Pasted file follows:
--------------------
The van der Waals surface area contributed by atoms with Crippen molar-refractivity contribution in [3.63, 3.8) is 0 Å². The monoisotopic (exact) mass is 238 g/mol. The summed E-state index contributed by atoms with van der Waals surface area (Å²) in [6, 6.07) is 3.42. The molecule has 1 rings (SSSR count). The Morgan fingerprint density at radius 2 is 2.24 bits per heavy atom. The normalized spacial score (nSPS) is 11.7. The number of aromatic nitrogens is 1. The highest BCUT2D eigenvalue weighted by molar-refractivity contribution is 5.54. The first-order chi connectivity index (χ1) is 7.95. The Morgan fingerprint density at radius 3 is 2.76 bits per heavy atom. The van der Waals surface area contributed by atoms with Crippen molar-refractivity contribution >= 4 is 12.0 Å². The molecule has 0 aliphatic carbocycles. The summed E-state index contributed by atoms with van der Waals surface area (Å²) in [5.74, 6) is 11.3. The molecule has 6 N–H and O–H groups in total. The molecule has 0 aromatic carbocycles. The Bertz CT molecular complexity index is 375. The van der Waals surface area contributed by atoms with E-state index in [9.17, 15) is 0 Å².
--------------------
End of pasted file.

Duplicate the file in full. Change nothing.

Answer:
The van der Waals surface area contributed by atoms with Crippen molar-refractivity contribution in [3.63, 3.8) is 0 Å². The monoisotopic (exact) mass is 238 g/mol. The summed E-state index contributed by atoms with van der Waals surface area (Å²) in [6, 6.07) is 3.42. The molecule has 1 rings (SSSR count). The Morgan fingerprint density at radius 2 is 2.24 bits per heavy atom. The normalized spacial score (nSPS) is 11.7. The number of aromatic nitrogens is 1. The highest BCUT2D eigenvalue weighted by molar-refractivity contribution is 5.54. The first-order chi connectivity index (χ1) is 7.95. The Morgan fingerprint density at radius 3 is 2.76 bits per heavy atom. The van der Waals surface area contributed by atoms with Crippen molar-refractivity contribution >= 4 is 12.0 Å². The molecule has 0 aliphatic carbocycles. The summed E-state index contributed by atoms with van der Waals surface area (Å²) in [5.74, 6) is 11.3. The molecule has 6 N–H and O–H groups in total. The molecule has 0 aromatic carbocycles. The Bertz CT molecular complexity index is 375. The van der Waals surface area contributed by atoms with E-state index in [9.17, 15) is 0 Å².